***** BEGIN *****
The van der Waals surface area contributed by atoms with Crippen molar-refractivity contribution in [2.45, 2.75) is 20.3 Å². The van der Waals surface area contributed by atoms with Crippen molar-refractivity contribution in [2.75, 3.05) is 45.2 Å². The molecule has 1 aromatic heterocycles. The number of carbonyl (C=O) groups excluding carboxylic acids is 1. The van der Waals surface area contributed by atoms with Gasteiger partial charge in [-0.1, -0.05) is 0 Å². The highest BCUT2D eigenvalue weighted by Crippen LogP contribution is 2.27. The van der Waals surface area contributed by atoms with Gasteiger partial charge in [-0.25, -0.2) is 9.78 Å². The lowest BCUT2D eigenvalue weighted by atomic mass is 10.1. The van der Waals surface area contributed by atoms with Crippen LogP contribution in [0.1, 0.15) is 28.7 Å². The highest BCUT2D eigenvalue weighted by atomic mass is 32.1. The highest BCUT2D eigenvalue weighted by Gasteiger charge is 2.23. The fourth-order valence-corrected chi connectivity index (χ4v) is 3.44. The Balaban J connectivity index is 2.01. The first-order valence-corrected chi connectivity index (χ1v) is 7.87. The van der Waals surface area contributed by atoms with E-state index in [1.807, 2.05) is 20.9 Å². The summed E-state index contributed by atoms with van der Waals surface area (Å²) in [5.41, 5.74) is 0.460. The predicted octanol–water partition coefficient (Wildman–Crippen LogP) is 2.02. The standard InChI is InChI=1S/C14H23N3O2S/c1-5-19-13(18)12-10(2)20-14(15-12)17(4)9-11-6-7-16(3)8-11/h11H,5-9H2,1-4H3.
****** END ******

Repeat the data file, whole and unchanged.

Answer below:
The van der Waals surface area contributed by atoms with Crippen molar-refractivity contribution in [2.45, 2.75) is 20.3 Å². The van der Waals surface area contributed by atoms with Crippen molar-refractivity contribution in [2.75, 3.05) is 45.2 Å². The molecule has 1 aromatic heterocycles. The number of carbonyl (C=O) groups excluding carboxylic acids is 1. The van der Waals surface area contributed by atoms with Gasteiger partial charge in [-0.1, -0.05) is 0 Å². The highest BCUT2D eigenvalue weighted by Crippen LogP contribution is 2.27. The van der Waals surface area contributed by atoms with Gasteiger partial charge in [-0.25, -0.2) is 9.78 Å². The lowest BCUT2D eigenvalue weighted by atomic mass is 10.1. The van der Waals surface area contributed by atoms with Crippen LogP contribution in [0.1, 0.15) is 28.7 Å². The highest BCUT2D eigenvalue weighted by atomic mass is 32.1. The highest BCUT2D eigenvalue weighted by Gasteiger charge is 2.23. The fourth-order valence-corrected chi connectivity index (χ4v) is 3.44. The Balaban J connectivity index is 2.01. The first-order valence-corrected chi connectivity index (χ1v) is 7.87. The van der Waals surface area contributed by atoms with E-state index in [1.807, 2.05) is 20.9 Å². The summed E-state index contributed by atoms with van der Waals surface area (Å²) in [5.41, 5.74) is 0.460. The predicted octanol–water partition coefficient (Wildman–Crippen LogP) is 2.02. The standard InChI is InChI=1S/C14H23N3O2S/c1-5-19-13(18)12-10(2)20-14(15-12)17(4)9-11-6-7-16(3)8-11/h11H,5-9H2,1-4H3.